Example: Ellie Employee tells Mike Manager that Carl Casanova has been making inappropriate sexual remarks to her. Since Mike never received training in handling sexual harassment complaints, he has the common misconception that Ellie can’t sue unless she at least tells Carl she doesn’t like the remarks.


Mike doesn’t think the remarks Ellie reported are that bad, so he tells Ellie to try to handle the problem on her own first by telling Carl to stop. Ellie sues for sexual harassment and wins a large award, since she reported the harassment but the company did not take immediate and appropriate corrective action.


The law presumes that once Ellie’s manager is aware of the harassment, the company is aware of the harassment and has a duty to correct the problem. Had Mike been properly trained, he would have reported the situation to human resources immediately rather than asking Ellie to try to handle it herself.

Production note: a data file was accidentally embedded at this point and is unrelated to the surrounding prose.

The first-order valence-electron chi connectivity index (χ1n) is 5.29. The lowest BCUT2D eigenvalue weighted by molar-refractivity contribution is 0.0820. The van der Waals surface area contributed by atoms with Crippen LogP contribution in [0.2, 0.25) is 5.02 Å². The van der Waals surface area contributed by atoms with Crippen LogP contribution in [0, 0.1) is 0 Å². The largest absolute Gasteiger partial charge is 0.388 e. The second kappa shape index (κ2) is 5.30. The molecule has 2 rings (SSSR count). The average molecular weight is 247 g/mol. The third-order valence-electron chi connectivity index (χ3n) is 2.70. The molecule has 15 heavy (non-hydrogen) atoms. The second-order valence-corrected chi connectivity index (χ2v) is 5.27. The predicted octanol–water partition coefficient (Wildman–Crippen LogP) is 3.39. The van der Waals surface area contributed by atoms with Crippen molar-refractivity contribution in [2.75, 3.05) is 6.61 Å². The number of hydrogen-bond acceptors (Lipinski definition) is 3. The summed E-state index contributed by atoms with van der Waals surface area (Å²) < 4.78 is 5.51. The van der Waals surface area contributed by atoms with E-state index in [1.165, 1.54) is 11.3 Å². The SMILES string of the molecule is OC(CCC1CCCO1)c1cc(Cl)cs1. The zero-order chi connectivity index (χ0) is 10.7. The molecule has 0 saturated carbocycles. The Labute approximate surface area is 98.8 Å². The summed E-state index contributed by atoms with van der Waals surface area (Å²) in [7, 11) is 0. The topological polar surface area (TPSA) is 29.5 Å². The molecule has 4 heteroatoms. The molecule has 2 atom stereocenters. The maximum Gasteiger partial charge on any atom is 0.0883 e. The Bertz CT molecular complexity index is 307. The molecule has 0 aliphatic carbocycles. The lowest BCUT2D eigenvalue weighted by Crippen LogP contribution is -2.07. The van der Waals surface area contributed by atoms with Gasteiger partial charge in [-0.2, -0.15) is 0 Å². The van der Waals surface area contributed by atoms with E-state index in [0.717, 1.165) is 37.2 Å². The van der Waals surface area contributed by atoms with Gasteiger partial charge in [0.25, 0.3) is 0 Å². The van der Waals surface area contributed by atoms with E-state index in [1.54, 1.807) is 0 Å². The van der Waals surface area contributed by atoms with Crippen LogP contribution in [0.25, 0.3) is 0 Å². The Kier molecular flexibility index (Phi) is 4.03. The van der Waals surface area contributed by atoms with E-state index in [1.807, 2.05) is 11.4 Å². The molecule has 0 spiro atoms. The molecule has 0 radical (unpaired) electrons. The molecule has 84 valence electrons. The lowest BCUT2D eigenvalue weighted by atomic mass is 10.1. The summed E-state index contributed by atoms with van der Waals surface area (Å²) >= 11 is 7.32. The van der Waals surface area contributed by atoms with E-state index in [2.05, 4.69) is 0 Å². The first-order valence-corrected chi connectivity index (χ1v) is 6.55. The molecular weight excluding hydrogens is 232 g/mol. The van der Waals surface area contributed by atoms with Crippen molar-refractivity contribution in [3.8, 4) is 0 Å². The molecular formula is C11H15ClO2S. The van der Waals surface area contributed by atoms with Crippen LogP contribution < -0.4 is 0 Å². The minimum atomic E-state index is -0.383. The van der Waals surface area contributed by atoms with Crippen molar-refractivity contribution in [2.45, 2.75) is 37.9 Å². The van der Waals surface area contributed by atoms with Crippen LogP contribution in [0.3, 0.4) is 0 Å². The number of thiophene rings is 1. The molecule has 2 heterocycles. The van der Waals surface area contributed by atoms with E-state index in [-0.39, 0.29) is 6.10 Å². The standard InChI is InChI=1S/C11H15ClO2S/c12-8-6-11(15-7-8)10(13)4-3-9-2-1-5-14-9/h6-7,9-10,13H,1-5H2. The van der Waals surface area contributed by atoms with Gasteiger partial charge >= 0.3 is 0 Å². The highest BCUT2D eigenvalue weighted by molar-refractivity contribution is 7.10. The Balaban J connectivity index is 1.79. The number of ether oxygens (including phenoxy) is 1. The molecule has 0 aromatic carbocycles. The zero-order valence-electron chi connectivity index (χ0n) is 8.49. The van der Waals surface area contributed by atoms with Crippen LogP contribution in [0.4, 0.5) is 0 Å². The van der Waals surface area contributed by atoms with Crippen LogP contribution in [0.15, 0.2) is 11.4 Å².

6. Congratulate Your New Employee for Passing Her 90-Day Probationary Period and Let Her Know She’s Now Eligible for “Permanent Employee” Benefits Such as Vacation and Health Insurance.


Under California law the employment relationship is presumed to be at-will, meaning either party can terminate the employment relationship with or without a reason. Using the term “permanent” can imply the employer no longer has a right to terminate the employee without just cause. A better term is “regular employee.”


Of course an employer should do more to ensure at-will employment relationships. At-will employment should be confirmed on employment applications and in employee handbooks. Managers should be trained to avoid creating oral contracts for permanent employment.